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Down Among the Sticks and Bones

Down Among the Sticks and Bones by Seanan McGuire is a Wayward Children novel that tells the story of the Jack and Jill we meet in McGuire’s first book Every Heart a Doorway.

There was once twin girls, Jacqueline and Jillian, born into a house of sterotypes and strict rules. Jacqueline, never Jack, was raised to be the perfect daughter, raised to be a prim, proper little girl full of frills and finery. Jillian, never Jill, was raised to be her father’s tomboy, the rough and tumbled son he never had. And so identical twins, who should be closer than any siblings can be, drifted along their own paths.

When boredom brings them back together at twelve, the girls follow an impossible path down an impossible stairway and discover a world filled with magic, mayhem, a mad scientist and the possibility of life beyond death. Jack and Jill fall down a hill and what they find at the bottom will change them forever.

“Some adventures begin easily. It is not hard, after all, to be sucked up by a tornado or pushed through a particularly porrous mirror; there is no skill involved in being swept away by a great wave or pulled down a rabbit hole. Some adventures require nothing more than a willing heart and the ability to trip over the cracks in the world. Other adventures must be committed to before they have even properly begun. How else will they know the worthy from the unworthy, if they do not require a certain amount of effort on the part of the ones who would undertake them? Some adventures are cruel, because it is the only way they know to be kind.”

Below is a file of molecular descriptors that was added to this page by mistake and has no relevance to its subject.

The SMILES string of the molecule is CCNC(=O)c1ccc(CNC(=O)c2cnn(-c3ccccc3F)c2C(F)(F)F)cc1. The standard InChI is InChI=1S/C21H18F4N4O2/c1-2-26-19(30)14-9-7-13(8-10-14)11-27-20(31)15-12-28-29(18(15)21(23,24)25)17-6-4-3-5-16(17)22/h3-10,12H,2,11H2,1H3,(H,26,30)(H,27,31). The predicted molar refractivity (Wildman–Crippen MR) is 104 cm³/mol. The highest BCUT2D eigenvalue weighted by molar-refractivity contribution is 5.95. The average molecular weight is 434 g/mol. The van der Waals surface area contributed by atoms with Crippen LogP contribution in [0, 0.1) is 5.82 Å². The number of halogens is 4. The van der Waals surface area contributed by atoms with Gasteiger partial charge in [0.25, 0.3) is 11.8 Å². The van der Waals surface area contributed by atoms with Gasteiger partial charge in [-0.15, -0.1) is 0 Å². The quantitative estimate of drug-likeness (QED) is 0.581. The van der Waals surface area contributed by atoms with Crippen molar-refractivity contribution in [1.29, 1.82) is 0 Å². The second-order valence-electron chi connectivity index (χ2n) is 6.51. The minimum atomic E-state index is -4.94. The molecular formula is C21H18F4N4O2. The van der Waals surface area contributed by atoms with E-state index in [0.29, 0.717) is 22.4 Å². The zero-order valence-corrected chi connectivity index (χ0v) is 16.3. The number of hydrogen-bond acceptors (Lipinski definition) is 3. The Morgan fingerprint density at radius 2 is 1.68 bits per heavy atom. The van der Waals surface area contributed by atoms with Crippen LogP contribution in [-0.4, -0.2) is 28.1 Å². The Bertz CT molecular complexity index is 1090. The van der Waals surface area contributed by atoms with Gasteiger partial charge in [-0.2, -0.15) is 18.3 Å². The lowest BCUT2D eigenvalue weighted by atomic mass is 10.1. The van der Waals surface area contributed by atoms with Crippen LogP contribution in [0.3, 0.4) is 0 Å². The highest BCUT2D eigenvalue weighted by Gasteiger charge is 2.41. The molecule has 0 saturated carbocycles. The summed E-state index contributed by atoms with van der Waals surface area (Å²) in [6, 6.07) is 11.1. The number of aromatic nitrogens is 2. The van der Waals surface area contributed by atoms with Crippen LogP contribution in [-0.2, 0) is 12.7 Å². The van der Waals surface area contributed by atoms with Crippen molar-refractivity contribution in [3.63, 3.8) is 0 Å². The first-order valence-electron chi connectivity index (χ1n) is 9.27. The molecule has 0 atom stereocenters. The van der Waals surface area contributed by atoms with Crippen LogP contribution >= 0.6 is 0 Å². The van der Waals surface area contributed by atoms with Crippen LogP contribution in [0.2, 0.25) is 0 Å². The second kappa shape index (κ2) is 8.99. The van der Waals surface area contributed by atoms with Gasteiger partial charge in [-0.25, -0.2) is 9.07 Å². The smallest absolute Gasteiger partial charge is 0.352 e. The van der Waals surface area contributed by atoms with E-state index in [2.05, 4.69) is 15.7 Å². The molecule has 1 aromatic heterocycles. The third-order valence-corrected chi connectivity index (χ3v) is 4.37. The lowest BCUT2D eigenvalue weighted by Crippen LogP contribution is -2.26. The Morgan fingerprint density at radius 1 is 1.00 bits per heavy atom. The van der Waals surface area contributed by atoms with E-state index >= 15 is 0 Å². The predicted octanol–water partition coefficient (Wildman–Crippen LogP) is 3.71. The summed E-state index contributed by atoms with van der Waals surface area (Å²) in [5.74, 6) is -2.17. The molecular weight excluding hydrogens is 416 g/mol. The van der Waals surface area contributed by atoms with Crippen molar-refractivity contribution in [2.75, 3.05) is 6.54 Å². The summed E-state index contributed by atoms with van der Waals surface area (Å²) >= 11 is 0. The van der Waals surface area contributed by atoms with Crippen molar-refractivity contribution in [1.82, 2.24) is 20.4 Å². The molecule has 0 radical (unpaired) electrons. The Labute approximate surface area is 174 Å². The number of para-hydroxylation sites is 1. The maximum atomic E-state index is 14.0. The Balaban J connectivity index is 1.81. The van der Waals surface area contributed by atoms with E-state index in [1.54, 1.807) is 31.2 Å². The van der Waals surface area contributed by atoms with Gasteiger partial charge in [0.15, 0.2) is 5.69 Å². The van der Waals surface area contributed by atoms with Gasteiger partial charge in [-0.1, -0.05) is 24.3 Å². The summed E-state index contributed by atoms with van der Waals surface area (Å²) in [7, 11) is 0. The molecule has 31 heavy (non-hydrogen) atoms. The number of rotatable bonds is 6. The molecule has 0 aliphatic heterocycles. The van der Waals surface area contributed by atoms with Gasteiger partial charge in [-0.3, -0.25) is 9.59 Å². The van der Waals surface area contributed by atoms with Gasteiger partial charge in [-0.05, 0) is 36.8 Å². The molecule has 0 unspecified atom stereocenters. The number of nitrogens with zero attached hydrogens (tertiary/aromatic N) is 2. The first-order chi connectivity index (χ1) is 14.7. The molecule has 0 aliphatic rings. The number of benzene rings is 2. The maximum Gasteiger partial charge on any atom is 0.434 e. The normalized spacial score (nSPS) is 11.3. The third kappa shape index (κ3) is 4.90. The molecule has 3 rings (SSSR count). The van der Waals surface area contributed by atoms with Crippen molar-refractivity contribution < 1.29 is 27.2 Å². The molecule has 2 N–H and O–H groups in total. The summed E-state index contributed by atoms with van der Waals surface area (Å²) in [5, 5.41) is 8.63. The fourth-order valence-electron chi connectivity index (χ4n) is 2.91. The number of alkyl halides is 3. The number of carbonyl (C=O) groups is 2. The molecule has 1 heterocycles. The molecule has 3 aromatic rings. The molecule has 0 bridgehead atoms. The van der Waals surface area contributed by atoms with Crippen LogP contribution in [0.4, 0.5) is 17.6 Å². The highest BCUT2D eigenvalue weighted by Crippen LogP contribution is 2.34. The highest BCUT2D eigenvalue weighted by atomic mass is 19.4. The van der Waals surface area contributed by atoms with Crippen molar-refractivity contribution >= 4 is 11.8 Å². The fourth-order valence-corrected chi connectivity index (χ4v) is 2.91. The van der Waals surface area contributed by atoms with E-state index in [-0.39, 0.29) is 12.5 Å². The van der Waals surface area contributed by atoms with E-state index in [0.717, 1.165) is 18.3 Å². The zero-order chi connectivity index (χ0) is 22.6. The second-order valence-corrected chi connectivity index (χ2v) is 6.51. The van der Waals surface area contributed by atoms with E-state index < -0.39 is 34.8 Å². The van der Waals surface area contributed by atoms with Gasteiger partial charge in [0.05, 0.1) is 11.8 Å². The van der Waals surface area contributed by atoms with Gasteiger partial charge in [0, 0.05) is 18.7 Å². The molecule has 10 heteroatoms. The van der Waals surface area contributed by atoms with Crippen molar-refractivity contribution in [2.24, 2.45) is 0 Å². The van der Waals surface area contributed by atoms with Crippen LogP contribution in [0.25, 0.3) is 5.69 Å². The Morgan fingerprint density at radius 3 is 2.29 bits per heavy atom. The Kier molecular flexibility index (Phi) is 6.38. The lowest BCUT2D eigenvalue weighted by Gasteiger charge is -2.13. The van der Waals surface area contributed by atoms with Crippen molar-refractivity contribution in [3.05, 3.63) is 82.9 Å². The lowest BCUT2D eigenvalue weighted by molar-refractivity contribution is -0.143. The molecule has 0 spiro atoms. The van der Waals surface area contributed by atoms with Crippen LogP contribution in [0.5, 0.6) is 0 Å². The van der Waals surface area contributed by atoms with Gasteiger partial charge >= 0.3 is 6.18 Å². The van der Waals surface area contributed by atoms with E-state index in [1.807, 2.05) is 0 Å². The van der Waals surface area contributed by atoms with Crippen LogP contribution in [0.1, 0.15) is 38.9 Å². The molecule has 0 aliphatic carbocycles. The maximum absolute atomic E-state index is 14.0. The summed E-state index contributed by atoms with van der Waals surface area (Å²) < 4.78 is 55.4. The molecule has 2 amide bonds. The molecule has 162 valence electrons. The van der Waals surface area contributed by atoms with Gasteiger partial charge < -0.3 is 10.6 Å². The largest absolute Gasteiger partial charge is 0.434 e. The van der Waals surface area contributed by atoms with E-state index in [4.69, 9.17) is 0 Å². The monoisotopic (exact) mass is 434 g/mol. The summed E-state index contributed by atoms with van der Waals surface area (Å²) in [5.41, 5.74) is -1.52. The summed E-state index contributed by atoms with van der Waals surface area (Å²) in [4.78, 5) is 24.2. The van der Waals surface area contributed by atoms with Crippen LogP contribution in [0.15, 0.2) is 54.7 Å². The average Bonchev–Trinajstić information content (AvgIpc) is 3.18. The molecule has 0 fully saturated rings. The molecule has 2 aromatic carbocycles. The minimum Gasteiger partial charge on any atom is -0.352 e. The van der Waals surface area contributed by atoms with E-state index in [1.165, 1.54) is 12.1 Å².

McGuire is just fantastic! I love these dark little fairy tales. There is something so gritty and yet honest about them. We get familiar elements of the fairy tales we grew up with but we get to re-imagine them in totally different ways.

I just love this idea of doorways and that the worlds find the children who need them, but they aren’t always meant to stay.

Gender roles and stereotypes are enforced and then reversed. In fact I’d say this book abolishes them completely and attempts to focus on the individual over gender roles–to define our own roles because there is no one way to… be.

Although, we get to see characters we are familiar with, we see them in a whole new light. This book can easily be read as a standalone and acts as more of a mini prequel to the Jack and Jill we see in Every Heart a Doorway. This is a short read, longer then a novella but not quite a novel, that you can devour in less then a weekend.

I really enjoyed this one and am happy to add it to my collection. Keep writing McGuire! This one gets 5 stars from me.

That’s all for now!


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